The main CSS file is validated, and free from any hacks, but we still need to deal with IE’s bugs, so I use Conditional Comments to force Internet Explorer to load additional style-sheets. The means that IE and only IE will take the hit of loading the additional rules to make it behave and display correctly. Using Conditional Comments allows the main style sheet and the IE specific stylesheets to validate.

The <body> tag has an id assigned to it that is an xml valid conversion of the website URL (eg: mattwilcox-net, because you can’t have a ‘.’ in the attribute value). The intention is to allow user-agents to apply custom CSS or JS based on that identifier. It’s a technique that may no longer be relevant, as I’d hope that Greasemonkey and other plug-ins work by URL rather than a body ID. Still, it’s an old habit and I don’t know enough to know whether to drop this or not. The class is to allow the CSS file to target an individual page; more on that later.

I try to keep semantically un-needed mark-up to a minimum. There’s very often no point using id’s all over the place, or wrapping everything in a div. Sometimes it’s impossible to achieve a visual effect without putting some code in there, but where possible I avoid it. This keeps file sizes down and encourages proper use of the Cascade in CSS.


I still use the organisational methods described in my post from two years ago ”Organising CSS, revisited”, though there are a couple of tweaks. Firstly we now have IE7 to deal with, so screen_ie.css has become two files: screen_ie6.css and screen_ie7.css. Secondly, I’ve largely ditched screen_extended.css because it was hardly ever used. Instead I put CSS3 (e.g., border-radius) and vendor-specific versions of CSS3 selectors (e.g., -moz-border-radius) straight in screen.css, and treat it as though it’s valid CSS3 as opposed to CSS2.

The JavaScript

I use jQuery and a number of plug-ins, because jQuery is brilliant and allows me to enhance the behavior of the website without requiring me to jump through hoops. You can learn a lot about it over at jquery.com, I recommend you take a look.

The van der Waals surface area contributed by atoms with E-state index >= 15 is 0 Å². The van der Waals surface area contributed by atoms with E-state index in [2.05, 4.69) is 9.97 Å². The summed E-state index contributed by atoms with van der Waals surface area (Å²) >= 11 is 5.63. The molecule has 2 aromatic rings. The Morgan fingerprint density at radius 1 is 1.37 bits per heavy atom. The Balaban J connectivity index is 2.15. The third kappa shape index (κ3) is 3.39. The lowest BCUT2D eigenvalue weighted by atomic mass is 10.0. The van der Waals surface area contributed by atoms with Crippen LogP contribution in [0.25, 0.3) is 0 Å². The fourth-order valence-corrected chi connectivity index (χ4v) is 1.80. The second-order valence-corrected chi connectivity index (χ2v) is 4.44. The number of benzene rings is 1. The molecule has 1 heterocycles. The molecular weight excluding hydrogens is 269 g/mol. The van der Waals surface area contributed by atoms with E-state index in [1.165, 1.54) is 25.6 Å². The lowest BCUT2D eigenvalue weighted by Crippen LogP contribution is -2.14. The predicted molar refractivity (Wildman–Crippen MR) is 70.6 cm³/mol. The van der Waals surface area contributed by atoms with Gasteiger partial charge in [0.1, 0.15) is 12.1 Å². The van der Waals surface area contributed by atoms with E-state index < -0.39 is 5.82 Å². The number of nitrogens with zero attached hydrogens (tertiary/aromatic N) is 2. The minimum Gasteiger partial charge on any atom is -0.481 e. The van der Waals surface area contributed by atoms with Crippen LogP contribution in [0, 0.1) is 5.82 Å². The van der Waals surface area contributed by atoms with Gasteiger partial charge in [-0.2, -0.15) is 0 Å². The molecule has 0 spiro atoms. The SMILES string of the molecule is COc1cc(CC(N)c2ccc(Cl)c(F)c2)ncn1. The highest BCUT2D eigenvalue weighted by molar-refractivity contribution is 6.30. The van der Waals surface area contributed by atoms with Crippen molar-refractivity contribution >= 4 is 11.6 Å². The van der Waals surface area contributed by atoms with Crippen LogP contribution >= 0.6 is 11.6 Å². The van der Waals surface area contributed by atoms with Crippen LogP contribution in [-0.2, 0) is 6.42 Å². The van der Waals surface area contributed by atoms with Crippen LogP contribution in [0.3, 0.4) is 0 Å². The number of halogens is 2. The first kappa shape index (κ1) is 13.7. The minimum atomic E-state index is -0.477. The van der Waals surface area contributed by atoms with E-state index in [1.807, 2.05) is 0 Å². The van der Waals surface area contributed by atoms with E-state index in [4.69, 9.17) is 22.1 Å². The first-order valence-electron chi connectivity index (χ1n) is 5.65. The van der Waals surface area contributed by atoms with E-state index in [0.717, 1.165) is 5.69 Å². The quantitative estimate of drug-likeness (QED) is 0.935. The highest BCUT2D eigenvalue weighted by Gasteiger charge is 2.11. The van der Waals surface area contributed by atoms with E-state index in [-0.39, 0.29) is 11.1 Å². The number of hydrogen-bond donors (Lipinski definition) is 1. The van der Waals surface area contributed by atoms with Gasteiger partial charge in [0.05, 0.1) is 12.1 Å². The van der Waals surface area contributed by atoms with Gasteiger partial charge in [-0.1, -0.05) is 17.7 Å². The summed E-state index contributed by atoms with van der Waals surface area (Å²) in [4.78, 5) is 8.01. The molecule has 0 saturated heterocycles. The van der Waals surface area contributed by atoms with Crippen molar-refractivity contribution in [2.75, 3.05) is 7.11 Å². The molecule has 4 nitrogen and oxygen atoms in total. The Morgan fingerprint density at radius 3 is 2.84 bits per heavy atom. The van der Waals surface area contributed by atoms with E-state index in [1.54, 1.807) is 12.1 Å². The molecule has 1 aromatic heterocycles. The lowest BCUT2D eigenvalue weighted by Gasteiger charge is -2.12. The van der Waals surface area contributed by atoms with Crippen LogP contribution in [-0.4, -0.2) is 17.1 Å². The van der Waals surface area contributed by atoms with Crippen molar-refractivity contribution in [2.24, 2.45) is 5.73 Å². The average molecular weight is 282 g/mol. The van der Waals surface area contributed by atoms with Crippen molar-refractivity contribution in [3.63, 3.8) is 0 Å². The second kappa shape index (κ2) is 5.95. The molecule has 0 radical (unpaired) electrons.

In implementing JS I bare in mind Progressive Enhancement philosophy, so I do not alter the XHTML itself at any point, and I do not rely on the idea that JS will be enabled. I use JS to add niceness, not to provide mission-critical functionality. To that end the form validation and ‘date-picker’ and other effects are added niceties, proper validation occurs server-side in addition to the validation the JS performs.

I use a ‘lazy loading’ technique so that once the core JavaScript is loaded, additional JavaScript is only loaded on the pages that require it. If there isn’t a table in the page, then there’s no point loading the table-sorter plug-in, etc. A quick look at the JS files ought to show you how that works, I’ve commented them clearly enough to remind me what does what and why.

As an accessibility enhancement I also make it so that clicking an internal hyperlink causes the page to scroll rather than ‘ping’, this allows a sense of scale and position that the normal browser behaviour does not. Also, at the end of the scroll a box will animate around the item that the anchor pointed to (in browsers that support outline, a CSS3 property) - this makes it much easier to see where you ought to be looking.

General bits and bobs

I try to keep http requests as low as possible, so I make a lot of use of CSS Sprites. This is also why I have one large CSS file to display all the pages (as opposed to a style-sheet for each page). You can take a look at a couple of other tricks I sometimes use with CSS on my 2006 redesign post.